A gang of men dubbed the ‘Breaking Bad students’ have been jailed for more than 50 years after being caught dealing huge amounts of drugs on the Dark Web.
The group included computer science, petrochemical engineering and pharmacology students at the University of Manchester.
26-year-old Elliot Hyams, Jaikishen Patel, Basil Assaf and 25-year-old James Roden were inspired by fictional meth kingpin Walter White from Breaking Bad, according to court notes from the trial.
Based at a flat in Manchester city centre, the four men took payments in untraceable Bitcoin from all over the world for ecstacy, powerful psychadelics LSD and 2CB and popular party drug ketamine.
Over the course of two and a half years from May 2011 to October 2013 the gang made millions.
Each took lavish holidays in Amsterdam, Jamaica and the Bahamas with their massive drug profits.
In March 2018 Manchester Crown Court heard that the operation dealt solely with buyers on the Dark Web, including the sale of nearly 17kg of liquid ecstacy valued at £750,000.
Go deeper: What is the Dark Web?
How were the Breaking Bad students caught?
The FBI tracked the gang over the course of two years with support from Britain’s top organised crime cops at the National Crime Agency.
Assaf and his gang set up shop on the notorious Silk Road, a shopping site modelled on Amazon and eBay that dealt in illegal or dangerous goods too hot for the surface web.
Who did what in the Breaking Bad gang?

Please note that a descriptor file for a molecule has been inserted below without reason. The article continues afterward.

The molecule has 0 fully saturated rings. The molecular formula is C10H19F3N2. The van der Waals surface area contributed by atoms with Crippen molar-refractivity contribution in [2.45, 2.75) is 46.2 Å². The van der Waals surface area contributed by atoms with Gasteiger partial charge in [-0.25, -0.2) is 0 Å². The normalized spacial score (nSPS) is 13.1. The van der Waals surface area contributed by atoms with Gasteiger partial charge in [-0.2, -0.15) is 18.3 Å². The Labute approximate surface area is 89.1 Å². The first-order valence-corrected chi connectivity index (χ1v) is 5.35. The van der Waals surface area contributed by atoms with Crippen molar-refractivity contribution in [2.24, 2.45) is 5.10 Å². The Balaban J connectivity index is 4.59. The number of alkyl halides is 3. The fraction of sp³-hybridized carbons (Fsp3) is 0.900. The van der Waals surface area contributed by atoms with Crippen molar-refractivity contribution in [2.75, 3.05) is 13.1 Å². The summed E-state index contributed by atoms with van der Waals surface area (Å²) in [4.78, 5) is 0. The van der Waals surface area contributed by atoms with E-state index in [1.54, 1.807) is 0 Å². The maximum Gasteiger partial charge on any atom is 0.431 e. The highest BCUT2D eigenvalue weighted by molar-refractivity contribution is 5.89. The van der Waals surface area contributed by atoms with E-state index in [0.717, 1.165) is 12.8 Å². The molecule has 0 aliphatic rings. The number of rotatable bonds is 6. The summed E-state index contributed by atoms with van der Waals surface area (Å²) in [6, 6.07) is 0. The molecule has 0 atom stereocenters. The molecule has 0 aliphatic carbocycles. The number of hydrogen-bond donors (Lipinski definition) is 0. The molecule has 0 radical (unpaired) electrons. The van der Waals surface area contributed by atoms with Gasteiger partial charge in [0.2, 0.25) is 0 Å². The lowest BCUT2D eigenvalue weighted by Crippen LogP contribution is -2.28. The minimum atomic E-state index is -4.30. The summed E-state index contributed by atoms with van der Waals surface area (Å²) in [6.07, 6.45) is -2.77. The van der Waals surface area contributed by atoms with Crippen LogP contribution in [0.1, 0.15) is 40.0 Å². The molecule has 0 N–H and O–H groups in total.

Basil Assaf was considered the gang leader, controlling the money and making payments to his ‘staff’.
James Roden scoured Silk Road for drug deals, while junior member Joshua Morgan, was known as ‘the mule’, packaging up and shipping out drugs packets all over the globe.
Elliot Hyams and Jaikishen Patel were both heavily involved until they and Assaf fell out and were ‘sacked’. It was noted that Hyams made off with large amount of drugs as compensation. In a bitter text exchange Assaf told Hyams: “I won’t hesitate to ruin your life. Your mother will find out the truth.”
Under the brand-name Ivory they made over 6,000 sales to become one of Silk Road’s most successful businesses.
They posted out more than 1.2kg of 2CB and more than 1.4kg of ketamine, as well as bottled LSD and individual doses on paper, stamps and in sweets.
In October 2013 the FBI shut down the Silk Road and seized its servers.
When the FBI shared information with the National Crime Agency, armed officers took the Breaking Bad students by surprise, raiding the Manchester base of operations.
Officers found four sets of scales, heat sealing devices, envelopes and jiffy bags, label printers, £4,500 in cash and more than 11,000 individual doses of LSD.
56 years in jail
The five were sentenced at Manchester Crown Court on 21 March 2018. Assaf received 15 years and three months, Roden was given a 12 year sentence, Patel 11 years and two months, Hyams 11 years and three months and Morgan a sentence of 7 years and two months.
Ian Glover, senior operations manager at the NCA, said: “These five men were interested only in making money. They had no regard whatsoever for the harm these drugs could do to their users.
“The FBI’s excellent work shut the site down in 2013 in a globally significant operation and information they shared with us enabled us to identify, arrest and successfully build this case.
“Sites on the dark net represent a new variation on old crimes and are dealt with accordingly.
“The NCA has the capability and determination to bring offenders targeting the UK to justice regardless of how secure they feel hiding behind technology.”